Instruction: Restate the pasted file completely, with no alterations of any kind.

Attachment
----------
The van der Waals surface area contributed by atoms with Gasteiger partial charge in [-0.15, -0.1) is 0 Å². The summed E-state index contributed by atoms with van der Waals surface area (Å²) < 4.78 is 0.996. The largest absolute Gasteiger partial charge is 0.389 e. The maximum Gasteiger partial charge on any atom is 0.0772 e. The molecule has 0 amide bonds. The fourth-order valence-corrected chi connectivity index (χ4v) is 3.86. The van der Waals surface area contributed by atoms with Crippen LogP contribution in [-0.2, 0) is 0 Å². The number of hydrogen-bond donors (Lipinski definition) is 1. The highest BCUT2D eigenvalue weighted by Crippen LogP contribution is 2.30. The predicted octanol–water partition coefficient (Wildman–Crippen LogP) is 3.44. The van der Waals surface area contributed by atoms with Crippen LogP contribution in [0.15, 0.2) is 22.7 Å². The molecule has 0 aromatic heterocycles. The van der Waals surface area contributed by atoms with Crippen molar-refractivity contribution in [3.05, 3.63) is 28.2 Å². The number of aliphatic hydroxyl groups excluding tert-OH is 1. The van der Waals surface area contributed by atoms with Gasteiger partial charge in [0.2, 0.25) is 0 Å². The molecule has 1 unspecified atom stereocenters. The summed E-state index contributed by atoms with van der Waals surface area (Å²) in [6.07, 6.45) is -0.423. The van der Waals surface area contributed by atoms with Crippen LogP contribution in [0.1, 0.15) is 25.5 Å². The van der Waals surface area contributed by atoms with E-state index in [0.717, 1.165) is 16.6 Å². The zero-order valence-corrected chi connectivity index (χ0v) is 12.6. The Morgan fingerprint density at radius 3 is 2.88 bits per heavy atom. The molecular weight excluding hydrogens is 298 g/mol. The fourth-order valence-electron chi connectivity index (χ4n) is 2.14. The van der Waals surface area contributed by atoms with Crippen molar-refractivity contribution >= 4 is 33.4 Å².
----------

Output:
The van der Waals surface area contributed by atoms with Gasteiger partial charge in [-0.15, -0.1) is 0 Å². The summed E-state index contributed by atoms with van der Waals surface area (Å²) < 4.78 is 0.996. The largest absolute Gasteiger partial charge is 0.389 e. The maximum Gasteiger partial charge on any atom is 0.0772 e. The molecule has 0 amide bonds. The fourth-order valence-corrected chi connectivity index (χ4v) is 3.86. The van der Waals surface area contributed by atoms with Crippen LogP contribution in [-0.2, 0) is 0 Å². The number of hydrogen-bond donors (Lipinski definition) is 1. The highest BCUT2D eigenvalue weighted by Crippen LogP contribution is 2.30. The predicted octanol–water partition coefficient (Wildman–Crippen LogP) is 3.44. The van der Waals surface area contributed by atoms with Crippen LogP contribution in [0.15, 0.2) is 22.7 Å². The molecule has 0 aromatic heterocycles. The van der Waals surface area contributed by atoms with Crippen molar-refractivity contribution in [3.05, 3.63) is 28.2 Å². The number of aliphatic hydroxyl groups excluding tert-OH is 1. The van der Waals surface area contributed by atoms with Gasteiger partial charge in [0.2, 0.25) is 0 Å². The molecule has 1 unspecified atom stereocenters. The summed E-state index contributed by atoms with van der Waals surface area (Å²) in [6.07, 6.45) is -0.423. The van der Waals surface area contributed by atoms with Crippen LogP contribution in [0.1, 0.15) is 25.5 Å². The van der Waals surface area contributed by atoms with E-state index in [0.717, 1.165) is 16.6 Å². The zero-order valence-corrected chi connectivity index (χ0v) is 12.6. The Morgan fingerprint density at radius 3 is 2.88 bits per heavy atom. The molecular weight excluding hydrogens is 298 g/mol. The fourth-order valence-electron chi connectivity index (χ4n) is 2.14. The van der Waals surface area contributed by atoms with Crippen molar-refractivity contribution >= 4 is 33.4 Å².